By Kathryn Joy Mcknight
In the course of the fifty-three years she lived in a convent within the urban of Tunja in what's now Colombia, writer Madre Castillo stretched the authorised limitations of lady habit via veiling her highbrow actions within the tasks of a colonial nun. Her autobiographical writings show a deeply conflicted person whose willing brain chafed opposed to the constraints of Counter-Reformation ideology.
In this quantity, Kathryn pleasure McKnight bargains an insightful research of Madre Castillo's lifestyles and writings. She situates those writings inside of a practice of girl autobiography during which nuns negotiated the ability to symbolize themselves via inscribing into their tales bleeding our bodies, demonic temptations, and celestial visions.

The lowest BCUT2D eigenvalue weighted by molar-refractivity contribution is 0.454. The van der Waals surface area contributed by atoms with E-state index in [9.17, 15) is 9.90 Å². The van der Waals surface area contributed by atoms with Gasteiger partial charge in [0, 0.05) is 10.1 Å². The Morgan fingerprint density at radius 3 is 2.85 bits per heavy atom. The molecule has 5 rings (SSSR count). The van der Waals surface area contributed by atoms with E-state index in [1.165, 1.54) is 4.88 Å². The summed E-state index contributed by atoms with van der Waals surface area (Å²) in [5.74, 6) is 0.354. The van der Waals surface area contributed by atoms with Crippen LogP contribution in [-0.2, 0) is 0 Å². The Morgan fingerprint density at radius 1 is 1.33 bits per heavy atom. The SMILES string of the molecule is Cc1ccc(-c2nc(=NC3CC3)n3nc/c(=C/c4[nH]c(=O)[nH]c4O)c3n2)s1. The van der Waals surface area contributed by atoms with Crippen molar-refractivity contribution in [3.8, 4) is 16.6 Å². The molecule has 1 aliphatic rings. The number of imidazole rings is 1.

McKnight attracts on feminist and post-structural feedback, contemporary scholarship on nuns' writings, and large examine in colonial data to increase a framework for figuring out Madre Castillo's lifestyles and the style of the religious autobiography, so frequently required of mystic nuns by way of their confessors.
Madre Castillo's released works, Su vida and the Afectos espirituals, current a desirable distinction in self-portraits. Proclaiming herself the heart of convent scandal, the three-time abbess wrote an autobiographical story marked by means of discord and self-degradation whereas, with higher self assurance, her journal-like Afectos enters the world of scriptural observation the place few lady contemporaries dared to tread.